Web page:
This past Saturday, Kusamala celebrated the graduation of our apprentices, who chave completed a six-month permaculture training at Kusamala. The apprenticeship program at Kusamala is an important part of Kusamala’s mission to strengthen the capacity and knowledge base of Malawian permaculture trainers.

As a culmination of their studies each apprentice chose an area of land either at Kusamala or around their home, and designed a permaculture plan, which was presented at the graduation ceremony. To successfuly earn a permaculture certificate the apprentices were required to take into consideration a variety of factors including energy efficiency, soil health, water conservation, crop diversification, wind currents and sun path, as well as human elements such as shelter, social structures and accessibility to (composting!) toilets.

Graduation

Our graduates with their permaculture certificates

Our guest of honor, Never Ending Food co-founder Kristof Nordin, was very impressed. “These designs are as good and as imaginative as any I have seen during my 15 years teaching permaculture in Malawi.”

We agree that our apprentices have come a long way. “Before coming to Kusamala I did not know how to work with the environment. After we grew crops we would burn the fields,” explained Grace, an apprentice from Home of Hope Orphanage in Mchinji. “[Studying at Kusamala] changed my understanding of the relationship between people and the environment.”

“What will change my life in particular is [the concept of] mixed cropping,” added Mercy Banda, another apprentice from Home of Hope. “Because we plant different kinds of foods, we harvest during different seasons.”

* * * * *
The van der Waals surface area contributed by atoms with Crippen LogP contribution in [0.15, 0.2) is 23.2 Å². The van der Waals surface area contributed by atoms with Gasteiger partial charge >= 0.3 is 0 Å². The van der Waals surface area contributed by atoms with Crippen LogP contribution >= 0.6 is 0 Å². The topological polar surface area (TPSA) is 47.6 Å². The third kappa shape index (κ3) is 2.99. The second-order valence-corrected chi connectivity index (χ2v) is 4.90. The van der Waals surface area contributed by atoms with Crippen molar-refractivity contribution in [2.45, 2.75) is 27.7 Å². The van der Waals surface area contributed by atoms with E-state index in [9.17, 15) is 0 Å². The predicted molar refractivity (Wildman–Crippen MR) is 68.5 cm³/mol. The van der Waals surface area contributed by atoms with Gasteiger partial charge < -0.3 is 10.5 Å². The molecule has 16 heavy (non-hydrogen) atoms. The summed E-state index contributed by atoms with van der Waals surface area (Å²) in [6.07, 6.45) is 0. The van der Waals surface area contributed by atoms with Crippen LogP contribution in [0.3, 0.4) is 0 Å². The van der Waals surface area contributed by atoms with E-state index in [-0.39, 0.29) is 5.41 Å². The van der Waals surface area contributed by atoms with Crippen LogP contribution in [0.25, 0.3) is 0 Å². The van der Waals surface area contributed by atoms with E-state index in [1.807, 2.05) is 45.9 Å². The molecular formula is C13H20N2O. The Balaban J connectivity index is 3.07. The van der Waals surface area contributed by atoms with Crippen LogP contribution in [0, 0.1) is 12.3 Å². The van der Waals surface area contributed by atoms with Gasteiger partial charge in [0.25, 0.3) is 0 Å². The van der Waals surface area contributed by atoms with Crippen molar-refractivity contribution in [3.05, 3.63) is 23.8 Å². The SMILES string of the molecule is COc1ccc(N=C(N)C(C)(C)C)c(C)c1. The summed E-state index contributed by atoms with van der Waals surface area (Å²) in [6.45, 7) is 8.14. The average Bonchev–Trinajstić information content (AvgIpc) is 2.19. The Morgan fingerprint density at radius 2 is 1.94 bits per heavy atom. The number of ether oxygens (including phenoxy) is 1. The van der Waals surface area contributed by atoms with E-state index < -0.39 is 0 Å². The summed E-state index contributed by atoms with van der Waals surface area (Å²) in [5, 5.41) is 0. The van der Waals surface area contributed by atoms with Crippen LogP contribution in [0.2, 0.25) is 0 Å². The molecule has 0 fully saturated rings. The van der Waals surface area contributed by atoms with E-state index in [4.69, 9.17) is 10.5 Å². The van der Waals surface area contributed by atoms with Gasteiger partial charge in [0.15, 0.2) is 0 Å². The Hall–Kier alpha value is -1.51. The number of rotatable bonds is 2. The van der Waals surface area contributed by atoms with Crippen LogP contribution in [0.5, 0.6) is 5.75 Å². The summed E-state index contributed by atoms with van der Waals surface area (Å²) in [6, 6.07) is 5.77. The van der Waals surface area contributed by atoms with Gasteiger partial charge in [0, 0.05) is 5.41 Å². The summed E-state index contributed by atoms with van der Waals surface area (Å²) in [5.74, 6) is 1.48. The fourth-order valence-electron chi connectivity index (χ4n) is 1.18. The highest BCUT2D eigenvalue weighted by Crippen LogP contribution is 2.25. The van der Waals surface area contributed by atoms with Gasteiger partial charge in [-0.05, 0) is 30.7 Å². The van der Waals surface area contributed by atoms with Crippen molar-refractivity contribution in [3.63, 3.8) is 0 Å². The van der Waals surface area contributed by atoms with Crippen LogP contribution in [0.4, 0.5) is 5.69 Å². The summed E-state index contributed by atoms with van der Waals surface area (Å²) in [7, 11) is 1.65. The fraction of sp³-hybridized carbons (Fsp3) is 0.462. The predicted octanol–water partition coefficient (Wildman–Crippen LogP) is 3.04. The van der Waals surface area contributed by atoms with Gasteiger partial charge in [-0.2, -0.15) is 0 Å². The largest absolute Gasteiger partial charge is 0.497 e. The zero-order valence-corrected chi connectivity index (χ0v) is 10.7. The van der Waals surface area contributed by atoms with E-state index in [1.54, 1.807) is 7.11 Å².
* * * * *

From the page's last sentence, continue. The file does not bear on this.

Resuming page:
In Malawi maize is grown on 90% of all cultivated land and provides over 50% of total calories in an average Malawian’s diet.[1] This monocropping creates a food supply vulnerable to external volatility. Additionally, dietary paucity from a maize based diet is linked to nutritional deficiencies among the population.[2] Permaculture promotes agricultural and dietary diversity, two important steps towards food security in Malawi.

Kusamala’s four apprentices from Home of Hope Orphanage will begin attachments with two rural livelihood organizations: African Moringa and Permaculture Project, based in Cape McClear, and Landirani Trust, based in Lilongwe district. Additionally, Enock Chikale will continue as our head gardener, while Emmanuel Msanjula will continue work as a member of the Mtendere farmer’s cooperative, a farmer’s group which partners with Kusamala. As Kusamala’s trainer and project manager Luwayo Biswick put it, “this is not an end to your learning, this is only the beginning.”

Kusamala is excited to follow the development of our apprentices, as they share their knowledge with different communities and develop their skills as permaculture trainers.”I want to help change the attitudes of people in my village,” emphasized Mercy. Enock echoed this sentiment, “I will go teach people in my village to conserve their land. It is important to care for the environment.”

Agricultural knowledge and respect for the environment have traditionally been important aspects of Malawian culture. In the past 200 years this knowledge base has slowly eroded; permaculture is one way of revitalizing the culture of environmental stewardship in Malawi.

“Agriculture is defined as the science, business and art of cultivation,” Kristof said on Saturday. “We have the science and the business, but we lack the art. Let’s bring the art back into agriculture.”

 

By Daniel Long Hoffman


[1] James McCann, “Maize and Grace: History, Corn, and Africa’s New Landscapes, 1500-1999.” Comparative Studies in Society and History, 43, 2, (2001): 246-272.

[2] Ibid.